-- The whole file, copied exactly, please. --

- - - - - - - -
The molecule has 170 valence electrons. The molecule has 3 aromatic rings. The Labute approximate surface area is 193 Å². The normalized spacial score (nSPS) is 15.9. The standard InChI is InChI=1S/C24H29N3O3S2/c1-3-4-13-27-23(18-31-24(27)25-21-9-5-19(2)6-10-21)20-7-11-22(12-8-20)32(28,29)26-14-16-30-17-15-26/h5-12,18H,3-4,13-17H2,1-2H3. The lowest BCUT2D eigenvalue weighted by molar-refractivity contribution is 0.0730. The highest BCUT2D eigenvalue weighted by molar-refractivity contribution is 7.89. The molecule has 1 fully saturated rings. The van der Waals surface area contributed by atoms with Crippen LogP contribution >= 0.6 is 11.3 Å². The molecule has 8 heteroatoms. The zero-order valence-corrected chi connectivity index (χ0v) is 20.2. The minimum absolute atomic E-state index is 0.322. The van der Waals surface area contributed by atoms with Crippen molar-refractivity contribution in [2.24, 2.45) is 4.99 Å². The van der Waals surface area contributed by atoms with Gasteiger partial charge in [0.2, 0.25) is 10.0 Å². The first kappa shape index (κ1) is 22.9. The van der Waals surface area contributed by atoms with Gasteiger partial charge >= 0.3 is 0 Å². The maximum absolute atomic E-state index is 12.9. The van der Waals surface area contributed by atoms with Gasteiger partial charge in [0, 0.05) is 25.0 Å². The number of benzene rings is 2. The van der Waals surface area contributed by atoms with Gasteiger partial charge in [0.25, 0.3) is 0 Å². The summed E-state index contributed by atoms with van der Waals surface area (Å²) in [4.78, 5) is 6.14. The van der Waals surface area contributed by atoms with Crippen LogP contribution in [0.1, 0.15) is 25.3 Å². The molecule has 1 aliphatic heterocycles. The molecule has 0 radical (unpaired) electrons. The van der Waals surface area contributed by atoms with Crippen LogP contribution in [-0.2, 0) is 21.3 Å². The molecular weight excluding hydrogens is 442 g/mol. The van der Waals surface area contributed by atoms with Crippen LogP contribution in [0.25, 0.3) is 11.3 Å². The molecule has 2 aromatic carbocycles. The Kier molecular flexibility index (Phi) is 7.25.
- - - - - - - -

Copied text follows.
The molecule has 170 valence electrons. The molecule has 3 aromatic rings. The Labute approximate surface area is 193 Å². The normalized spacial score (nSPS) is 15.9. The standard InChI is InChI=1S/C24H29N3O3S2/c1-3-4-13-27-23(18-31-24(27)25-21-9-5-19(2)6-10-21)20-7-11-22(12-8-20)32(28,29)26-14-16-30-17-15-26/h5-12,18H,3-4,13-17H2,1-2H3. The lowest BCUT2D eigenvalue weighted by molar-refractivity contribution is 0.0730. The highest BCUT2D eigenvalue weighted by molar-refractivity contribution is 7.89. The molecule has 1 fully saturated rings. The van der Waals surface area contributed by atoms with Crippen LogP contribution >= 0.6 is 11.3 Å². The molecule has 8 heteroatoms. The zero-order valence-corrected chi connectivity index (χ0v) is 20.2. The minimum absolute atomic E-state index is 0.322. The van der Waals surface area contributed by atoms with Crippen molar-refractivity contribution in [2.24, 2.45) is 4.99 Å². The van der Waals surface area contributed by atoms with Gasteiger partial charge in [0.2, 0.25) is 10.0 Å². The first kappa shape index (κ1) is 22.9. The van der Waals surface area contributed by atoms with Gasteiger partial charge >= 0.3 is 0 Å². The maximum absolute atomic E-state index is 12.9. The van der Waals surface area contributed by atoms with Gasteiger partial charge in [0, 0.05) is 25.0 Å². The number of benzene rings is 2. The van der Waals surface area contributed by atoms with Gasteiger partial charge in [0.25, 0.3) is 0 Å². The summed E-state index contributed by atoms with van der Waals surface area (Å²) in [4.78, 5) is 6.14. The van der Waals surface area contributed by atoms with Crippen LogP contribution in [0.1, 0.15) is 25.3 Å². The molecule has 1 aliphatic heterocycles. The molecule has 0 radical (unpaired) electrons. The van der Waals surface area contributed by atoms with Crippen LogP contribution in [-0.2, 0) is 21.3 Å². The molecular weight excluding hydrogens is 442 g/mol. The van der Waals surface area contributed by atoms with Crippen LogP contribution in [0.25, 0.3) is 11.3 Å². The molecule has 2 aromatic carbocycles. The Kier molecular flexibility index (Phi) is 7.25.